The provision was similar to subsequent versions of legislation introduced in the House, including in the Political Intelligence Transparency Act of 2014 (H.R. 5525). That act expanded the definition of political intelligence both substantively and in the scope of scenarios covered. More specifically, it included in the definition of political intelligence any information derived from a contact with a covered official that “is for use in analyzing the markets for securities, commodities for future delivery, swaps, or security-based swaps, or in informing investment decisions in any such market, and which is made on behalf of a client with regard to” categories (i) – (iii) listed above, as well as a new scenario, “the nomination or confirmation of a person for a position subject to confirmation by the Senate.” While Senator Grassley has not released his draft legislative proposal yet, it is likely to take on a similar construct and therefore be rather broad in its definition.
As a general matter, the aforementioned proposals would require registration of entities or individuals (called political intelligence firms or consultants) that make political intelligence contacts and conduct political intelligence activities, similar to how the LDA requires registration for entities and individuals that make lobbying contacts and conduct lobbying activities above a certain threshold of their time for a client.
First, even before any legislation is passed and signed into law, Senator Grassley and others who support the proposals may seek to advance their cause by sending out investigatory letters to both entities that seek and distribute political intelligence and firms that consume such political intelligence. As noted above, Senator Grassley already has sought information specifically from the financial services industry about the use of such information, and there is good reason to believe he will seek additional information.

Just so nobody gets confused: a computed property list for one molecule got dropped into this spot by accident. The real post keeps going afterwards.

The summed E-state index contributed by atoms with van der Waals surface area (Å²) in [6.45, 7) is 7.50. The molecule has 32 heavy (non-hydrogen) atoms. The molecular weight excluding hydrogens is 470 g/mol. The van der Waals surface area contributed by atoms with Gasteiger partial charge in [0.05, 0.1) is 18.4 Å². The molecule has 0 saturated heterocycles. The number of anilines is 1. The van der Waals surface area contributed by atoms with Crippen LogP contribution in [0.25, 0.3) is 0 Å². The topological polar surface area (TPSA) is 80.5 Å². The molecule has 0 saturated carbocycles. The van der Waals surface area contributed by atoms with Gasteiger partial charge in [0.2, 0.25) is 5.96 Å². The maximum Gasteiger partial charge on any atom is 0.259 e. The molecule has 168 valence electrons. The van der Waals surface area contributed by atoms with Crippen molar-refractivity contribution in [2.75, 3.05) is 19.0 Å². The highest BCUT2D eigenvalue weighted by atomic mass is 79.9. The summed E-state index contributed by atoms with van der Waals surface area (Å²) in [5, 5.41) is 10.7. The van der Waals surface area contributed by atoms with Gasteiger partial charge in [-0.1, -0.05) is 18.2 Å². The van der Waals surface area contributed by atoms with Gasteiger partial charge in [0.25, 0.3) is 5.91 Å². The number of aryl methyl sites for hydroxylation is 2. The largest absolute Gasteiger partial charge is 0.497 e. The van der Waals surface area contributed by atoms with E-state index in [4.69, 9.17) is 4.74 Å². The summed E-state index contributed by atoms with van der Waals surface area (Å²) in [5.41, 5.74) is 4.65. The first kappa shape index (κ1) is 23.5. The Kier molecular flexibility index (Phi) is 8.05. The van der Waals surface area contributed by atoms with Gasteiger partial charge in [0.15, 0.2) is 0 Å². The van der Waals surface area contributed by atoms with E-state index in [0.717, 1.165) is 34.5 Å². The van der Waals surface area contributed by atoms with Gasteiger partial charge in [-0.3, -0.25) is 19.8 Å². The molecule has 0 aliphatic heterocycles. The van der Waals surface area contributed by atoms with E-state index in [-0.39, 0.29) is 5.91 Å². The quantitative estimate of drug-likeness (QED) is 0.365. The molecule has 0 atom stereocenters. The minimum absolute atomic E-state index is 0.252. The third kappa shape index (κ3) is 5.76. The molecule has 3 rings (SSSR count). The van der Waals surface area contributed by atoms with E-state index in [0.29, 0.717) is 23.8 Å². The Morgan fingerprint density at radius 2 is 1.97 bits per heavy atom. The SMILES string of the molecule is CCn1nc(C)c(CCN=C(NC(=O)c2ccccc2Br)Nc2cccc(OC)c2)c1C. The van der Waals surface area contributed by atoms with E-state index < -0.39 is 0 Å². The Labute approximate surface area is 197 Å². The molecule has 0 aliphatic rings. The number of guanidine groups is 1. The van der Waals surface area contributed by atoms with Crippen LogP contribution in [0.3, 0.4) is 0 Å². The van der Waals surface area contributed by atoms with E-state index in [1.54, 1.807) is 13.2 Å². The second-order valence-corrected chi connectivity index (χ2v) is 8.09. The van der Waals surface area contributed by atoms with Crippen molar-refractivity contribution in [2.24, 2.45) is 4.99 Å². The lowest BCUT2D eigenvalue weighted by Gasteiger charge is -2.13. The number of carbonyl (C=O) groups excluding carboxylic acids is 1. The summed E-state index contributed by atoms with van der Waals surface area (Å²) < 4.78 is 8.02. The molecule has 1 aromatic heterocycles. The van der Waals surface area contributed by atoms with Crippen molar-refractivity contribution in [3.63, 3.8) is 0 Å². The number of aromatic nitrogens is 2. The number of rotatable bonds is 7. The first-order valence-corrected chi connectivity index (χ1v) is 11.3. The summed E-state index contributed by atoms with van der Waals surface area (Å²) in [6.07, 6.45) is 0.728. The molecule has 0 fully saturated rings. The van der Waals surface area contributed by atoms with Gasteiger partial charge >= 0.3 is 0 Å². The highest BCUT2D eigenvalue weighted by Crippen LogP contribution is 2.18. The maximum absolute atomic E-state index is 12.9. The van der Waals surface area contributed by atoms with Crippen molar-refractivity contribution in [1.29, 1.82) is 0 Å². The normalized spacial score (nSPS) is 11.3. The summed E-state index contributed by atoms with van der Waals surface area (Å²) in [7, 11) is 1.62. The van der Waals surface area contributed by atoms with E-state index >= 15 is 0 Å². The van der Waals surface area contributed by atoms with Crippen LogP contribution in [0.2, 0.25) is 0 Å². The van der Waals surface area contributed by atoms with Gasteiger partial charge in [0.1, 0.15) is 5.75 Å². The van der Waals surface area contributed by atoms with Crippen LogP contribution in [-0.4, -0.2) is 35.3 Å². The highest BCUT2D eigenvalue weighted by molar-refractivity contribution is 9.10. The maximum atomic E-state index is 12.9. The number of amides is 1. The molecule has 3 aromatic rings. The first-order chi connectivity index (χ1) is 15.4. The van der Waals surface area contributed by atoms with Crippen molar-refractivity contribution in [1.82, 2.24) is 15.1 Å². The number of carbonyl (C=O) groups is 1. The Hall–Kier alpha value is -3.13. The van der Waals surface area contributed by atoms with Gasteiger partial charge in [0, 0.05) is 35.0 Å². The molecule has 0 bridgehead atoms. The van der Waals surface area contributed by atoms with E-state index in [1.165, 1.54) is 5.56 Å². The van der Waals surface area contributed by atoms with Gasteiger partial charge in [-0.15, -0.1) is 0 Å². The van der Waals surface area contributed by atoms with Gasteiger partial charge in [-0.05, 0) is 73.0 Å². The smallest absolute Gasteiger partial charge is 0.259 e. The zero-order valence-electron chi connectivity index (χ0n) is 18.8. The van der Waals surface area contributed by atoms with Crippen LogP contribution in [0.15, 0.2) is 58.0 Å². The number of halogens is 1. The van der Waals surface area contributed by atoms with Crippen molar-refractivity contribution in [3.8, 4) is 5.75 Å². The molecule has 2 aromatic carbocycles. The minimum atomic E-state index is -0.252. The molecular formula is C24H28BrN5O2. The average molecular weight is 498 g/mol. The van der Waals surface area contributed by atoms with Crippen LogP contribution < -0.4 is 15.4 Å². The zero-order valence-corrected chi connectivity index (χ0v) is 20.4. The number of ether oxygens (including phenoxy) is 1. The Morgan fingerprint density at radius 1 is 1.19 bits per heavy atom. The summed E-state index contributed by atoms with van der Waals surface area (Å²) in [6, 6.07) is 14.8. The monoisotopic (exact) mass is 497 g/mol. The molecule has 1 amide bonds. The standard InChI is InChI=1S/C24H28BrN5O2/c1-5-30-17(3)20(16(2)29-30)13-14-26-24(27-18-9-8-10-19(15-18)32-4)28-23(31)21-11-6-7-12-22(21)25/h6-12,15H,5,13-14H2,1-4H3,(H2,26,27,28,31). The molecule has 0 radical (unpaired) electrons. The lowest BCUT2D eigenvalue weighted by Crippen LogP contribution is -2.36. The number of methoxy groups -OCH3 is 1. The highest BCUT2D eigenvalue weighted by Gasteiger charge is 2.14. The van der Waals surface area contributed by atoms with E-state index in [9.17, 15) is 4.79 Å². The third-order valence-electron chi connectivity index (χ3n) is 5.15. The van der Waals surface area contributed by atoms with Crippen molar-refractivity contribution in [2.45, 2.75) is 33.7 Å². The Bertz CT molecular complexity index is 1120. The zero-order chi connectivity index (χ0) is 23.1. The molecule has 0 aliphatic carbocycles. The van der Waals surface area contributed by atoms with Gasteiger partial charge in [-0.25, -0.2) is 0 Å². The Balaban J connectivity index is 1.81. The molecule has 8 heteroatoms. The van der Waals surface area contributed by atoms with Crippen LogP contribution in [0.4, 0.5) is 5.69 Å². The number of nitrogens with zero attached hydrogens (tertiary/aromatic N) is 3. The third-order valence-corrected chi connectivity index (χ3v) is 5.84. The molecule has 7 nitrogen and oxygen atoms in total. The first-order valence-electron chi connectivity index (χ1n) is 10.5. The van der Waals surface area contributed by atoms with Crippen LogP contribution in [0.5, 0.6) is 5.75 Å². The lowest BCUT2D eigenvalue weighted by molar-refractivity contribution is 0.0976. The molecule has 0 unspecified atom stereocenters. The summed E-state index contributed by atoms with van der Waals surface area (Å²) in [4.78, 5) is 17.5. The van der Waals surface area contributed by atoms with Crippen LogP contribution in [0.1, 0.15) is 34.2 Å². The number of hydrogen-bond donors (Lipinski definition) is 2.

Given that possibility, it is important for both firms who conduct political intelligence activities and who consume such information to be prepared to respond to such inquiries. Such letters can request an extraordinary amount of information in a limited window.
Additionally, the STOCK Act affirmed that insider trading laws apply to Congressional interactions, and the revival of the political intelligence proposals marks an appropriate time for firms to check their policies and procedures to ensure that interactions with government officials are adequately addressed. Specifically, entities that either make direct contacts with the government, or contract with lobbying or political intelligence firms should make sure their policies and procedures take into account political intelligence activities. As an example, both the insider trading and the lobbying sections of a firm’s compliance manual should address such activities. Further, any contracts with firms that will be conducting information gathering should explicitly note that the parties are not interested in receiving, nor shall seek, material non-public information. Doing so would reduce the risk of exposure to insider trading due to interactions with government officials.
Finally, moving forward, any legislative proposal on political intelligence will create additional compliance requirements. If a proposal is successful, those that may be captured by the disclosure regime will need to update their policies and procedures to take into account the mandates and the reporting requirements.
As the debate over political intelligence disclosure reemerges on Capitol Hill, it is important to note that even if a legislative proposal fails, insider trading laws are still in effect and incidents involving Congressional interactions are being investigated by the SEC. An entity that utilizes political intelligence firms or conducts information gathering itself should use this opportunity to both review its compliance manual and its policies and procedures to minimize any risk of insider trading. Further, firms should take appropriate actions to prepare for supporters of the legislative proposal to investigate the gathering and use of political intelligence.